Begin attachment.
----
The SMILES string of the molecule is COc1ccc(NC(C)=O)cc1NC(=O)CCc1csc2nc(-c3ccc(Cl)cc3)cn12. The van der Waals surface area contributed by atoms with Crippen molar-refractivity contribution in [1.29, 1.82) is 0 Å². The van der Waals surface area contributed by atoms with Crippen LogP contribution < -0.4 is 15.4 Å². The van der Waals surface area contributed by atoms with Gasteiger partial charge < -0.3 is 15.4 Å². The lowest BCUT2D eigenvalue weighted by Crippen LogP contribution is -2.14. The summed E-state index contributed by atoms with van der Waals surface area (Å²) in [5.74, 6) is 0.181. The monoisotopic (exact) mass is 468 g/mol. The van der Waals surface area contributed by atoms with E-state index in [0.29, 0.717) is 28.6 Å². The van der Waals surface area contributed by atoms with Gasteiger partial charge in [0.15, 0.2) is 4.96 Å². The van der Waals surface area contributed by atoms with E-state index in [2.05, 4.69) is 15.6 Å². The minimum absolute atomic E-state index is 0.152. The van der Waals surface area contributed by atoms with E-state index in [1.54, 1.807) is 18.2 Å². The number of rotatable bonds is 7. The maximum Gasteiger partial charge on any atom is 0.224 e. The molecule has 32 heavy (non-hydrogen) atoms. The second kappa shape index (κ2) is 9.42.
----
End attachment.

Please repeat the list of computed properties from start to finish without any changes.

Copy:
The SMILES string of the molecule is COc1ccc(NC(C)=O)cc1NC(=O)CCc1csc2nc(-c3ccc(Cl)cc3)cn12. The van der Waals surface area contributed by atoms with Crippen molar-refractivity contribution in [1.29, 1.82) is 0 Å². The van der Waals surface area contributed by atoms with Crippen LogP contribution < -0.4 is 15.4 Å². The van der Waals surface area contributed by atoms with Gasteiger partial charge < -0.3 is 15.4 Å². The lowest BCUT2D eigenvalue weighted by Crippen LogP contribution is -2.14. The summed E-state index contributed by atoms with van der Waals surface area (Å²) in [5.74, 6) is 0.181. The monoisotopic (exact) mass is 468 g/mol. The van der Waals surface area contributed by atoms with E-state index in [0.29, 0.717) is 28.6 Å². The van der Waals surface area contributed by atoms with Gasteiger partial charge in [0.15, 0.2) is 4.96 Å². The van der Waals surface area contributed by atoms with E-state index in [2.05, 4.69) is 15.6 Å². The minimum absolute atomic E-state index is 0.152. The van der Waals surface area contributed by atoms with E-state index in [1.54, 1.807) is 18.2 Å². The number of rotatable bonds is 7. The maximum Gasteiger partial charge on any atom is 0.224 e. The molecule has 32 heavy (non-hydrogen) atoms. The second kappa shape index (κ2) is 9.42.